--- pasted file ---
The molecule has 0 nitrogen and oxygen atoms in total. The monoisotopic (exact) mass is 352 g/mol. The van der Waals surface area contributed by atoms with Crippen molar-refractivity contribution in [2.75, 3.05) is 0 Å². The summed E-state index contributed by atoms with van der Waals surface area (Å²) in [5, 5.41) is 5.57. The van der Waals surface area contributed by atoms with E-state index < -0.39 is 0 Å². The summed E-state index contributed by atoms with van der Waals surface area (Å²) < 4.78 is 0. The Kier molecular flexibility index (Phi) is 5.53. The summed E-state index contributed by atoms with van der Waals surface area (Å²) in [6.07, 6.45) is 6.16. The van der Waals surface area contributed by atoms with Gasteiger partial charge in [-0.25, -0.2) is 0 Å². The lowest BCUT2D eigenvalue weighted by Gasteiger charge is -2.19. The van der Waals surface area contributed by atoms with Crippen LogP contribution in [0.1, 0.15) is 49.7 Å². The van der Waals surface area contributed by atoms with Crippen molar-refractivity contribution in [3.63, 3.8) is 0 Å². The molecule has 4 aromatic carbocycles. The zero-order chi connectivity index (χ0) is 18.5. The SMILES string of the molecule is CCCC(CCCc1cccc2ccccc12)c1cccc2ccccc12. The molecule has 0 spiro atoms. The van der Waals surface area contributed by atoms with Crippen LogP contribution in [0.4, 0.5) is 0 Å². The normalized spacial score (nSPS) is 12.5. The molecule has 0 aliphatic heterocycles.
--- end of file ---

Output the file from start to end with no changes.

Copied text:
The molecule has 0 nitrogen and oxygen atoms in total. The monoisotopic (exact) mass is 352 g/mol. The van der Waals surface area contributed by atoms with Crippen molar-refractivity contribution in [2.75, 3.05) is 0 Å². The summed E-state index contributed by atoms with van der Waals surface area (Å²) in [5, 5.41) is 5.57. The van der Waals surface area contributed by atoms with E-state index < -0.39 is 0 Å². The summed E-state index contributed by atoms with van der Waals surface area (Å²) < 4.78 is 0. The Kier molecular flexibility index (Phi) is 5.53. The summed E-state index contributed by atoms with van der Waals surface area (Å²) in [6.07, 6.45) is 6.16. The van der Waals surface area contributed by atoms with Gasteiger partial charge in [-0.25, -0.2) is 0 Å². The lowest BCUT2D eigenvalue weighted by Gasteiger charge is -2.19. The van der Waals surface area contributed by atoms with Crippen LogP contribution in [0.1, 0.15) is 49.7 Å². The van der Waals surface area contributed by atoms with Crippen molar-refractivity contribution in [3.63, 3.8) is 0 Å². The molecule has 4 aromatic carbocycles. The zero-order chi connectivity index (χ0) is 18.5. The SMILES string of the molecule is CCCC(CCCc1cccc2ccccc12)c1cccc2ccccc12. The molecule has 0 spiro atoms. The van der Waals surface area contributed by atoms with Crippen LogP contribution in [0.4, 0.5) is 0 Å². The normalized spacial score (nSPS) is 12.5. The molecule has 0 aliphatic heterocycles.